Ants are generally more of a nuisance to the beekeeper than the bees, especially if present in large numbers.

Elevating the hive off the ground with a tightly fitted cover can minimize the intrusion by ants. In extreme cases, you can create a barrier by greasing the legs of a hive stand.

What Are The Predators Of Honey Bees?

Birds, bears, wasps, and skunks are among the most common predators of honey bees.

Birds, such as crows and bluejays, can attack and kill bees, especially when they are weakened by other threats. However, birds can pick off singular bees at times but do not pose a major threat to your colonies.


Bears are attracted to beehives as a food source. In addition to honey, bears will eat bees, brood, and larvae which are excellent sources of protein. Honey bees attempt to defend their hives from bear attacks. However, bee stings are a weak deterrent against the bear’s thick skin and fur.

Bears are big and strong – and they can climb and dig. Once an undeterred bear gets access to a beehive, it may destroy not only the colony but the hive itself.

Bear attacked hive
Bear attacked hive

The defense against bears is a properly installed electric fence. Once shocked, an electric fence becomes a significant psychological barrier to the bear.

If you keep bees in an area with bears, we strongly suggest you install an electric fence. Depending on the size of the bee yard and the choices you make, it may seem expensive. However, the cost of the fence may be very cheap relative to your potential losses due to bear intrusion.

See our article Protect Beehives From Bears (How To Set Up An Electric Fence) for detailed information.


Wasps, especially yellow jackets, will often prey on honey bees and can kill them in large numbers. This can be a problem for beekeepers, as a wasp attack can decimate a hive and cause significant losses.

There are a few ways to protect bees from wasps, such as using physical barriers like screens or wasp traps.

However, the most effective method of controlling wasps and yellow jackets is to destroy any nests you find near the apiary. Exercise caution and closely follow the instructions for any chemicals you use to accomplish this.

Skunks (And Raccoons)

Skunks (and other nocturnal animals) may visit your hives at night attracted to sweet smells, and the scent of honey.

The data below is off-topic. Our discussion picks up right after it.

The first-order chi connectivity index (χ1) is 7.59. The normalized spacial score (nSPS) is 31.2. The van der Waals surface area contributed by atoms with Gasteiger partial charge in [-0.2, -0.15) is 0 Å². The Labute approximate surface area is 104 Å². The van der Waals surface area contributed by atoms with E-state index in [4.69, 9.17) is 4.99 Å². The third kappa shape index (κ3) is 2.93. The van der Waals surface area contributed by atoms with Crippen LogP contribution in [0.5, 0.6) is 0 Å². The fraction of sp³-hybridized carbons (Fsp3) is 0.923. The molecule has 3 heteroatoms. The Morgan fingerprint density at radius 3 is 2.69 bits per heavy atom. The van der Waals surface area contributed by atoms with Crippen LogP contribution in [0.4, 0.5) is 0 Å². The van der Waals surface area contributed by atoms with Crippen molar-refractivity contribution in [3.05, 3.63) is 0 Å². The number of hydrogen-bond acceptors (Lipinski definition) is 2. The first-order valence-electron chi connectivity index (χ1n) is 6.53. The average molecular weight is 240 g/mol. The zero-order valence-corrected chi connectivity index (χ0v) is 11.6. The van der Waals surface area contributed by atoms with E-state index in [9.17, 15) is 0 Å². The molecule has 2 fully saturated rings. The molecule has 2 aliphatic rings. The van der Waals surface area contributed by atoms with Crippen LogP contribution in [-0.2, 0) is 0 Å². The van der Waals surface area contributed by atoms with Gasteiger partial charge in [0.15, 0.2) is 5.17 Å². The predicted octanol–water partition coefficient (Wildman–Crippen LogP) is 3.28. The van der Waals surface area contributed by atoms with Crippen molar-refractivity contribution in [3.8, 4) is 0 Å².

They are omnivorous and will eat a wide variety of food sources, including insects. Honey bees may be a source of protein for skunks, especially in areas where other food sources are scarce.

Skunks may disturb the hive and then eat bees that come out to defend the colony. A colony that is disturbed regularly at night may be agitated and aggressive to the beekeeper during the day.

Larger animals (like raccoons) are capable of knocking over a hive causing significant damage and the loss of bees.

The best method of controlling these predators is to make the hive entrance less accessible. Elevating the hive or otherwise blocking access can help.

Also, we’ve found that tightly securing a hive with ratchet straps can limit the damage should an animal overturn it.

Other Honey Bee Pests And Predators

This overview is by no means a comprehensive list of honey pests and predators. It simply covers the most common ones you are like to come across.

In addition to these, there are:

  • Some predatory flies that eat bees
  • Termites that damage wooden ware
  • Spiders that may dine on bees, and more.

For a longer list that includes methods of control see Pests Of Honey Bees from Mid-Atlantic Apicultural Research & Extension Consortium at the University of Delaware.

Pay attention to industry publications for news on new threats.


There are many strategies that beekeepers can use to prevent and control infestations by pests and predators. Some of the most effective strategies include:

  • Regularly inspecting hives for signs of pests or predators
  • Cautiously treating hives with pesticides or other control measures to kill pests or predators
  • Providing bees with additional food, such as sugar water or pollen supplements, to help them build up their strength and resist pests and predators
  • Keeping hives clean and well-maintained to reduce the attractiveness of the hive to pests and predators
  • Placing hives in a location that is less attractive to pests and predators, such as on high ground or in an area with good air circulation
  • Using physical barriers, such as mesh, wire, or electric fencing, to keep out predators
  • Trapping or removing pests or predators that do manage to get into the hive

It’s also important for beekeepers to be aware of the potential impacts of pesticides on honey bees and to follow all manufacturers’ instructions.

Overall, the key to effective pest and predator control in beekeeping is to be proactive and take a multi-faceted approach that combines a variety of different strategies. By implementing a range of control measures, beekeepers can help protect their hives and ensure the health and success of their bees.

[1] The Beekeepers Handbook, Fourth Edition by Diana Sammataro and Alphonse Avitabile – Chapter 14

Additional Reading

New Honey Bee Pests In North America – A Guide To Asian Hornets That Affect Honey Bees by Paul Kozak and Gard Otis in Bee Culture Magazine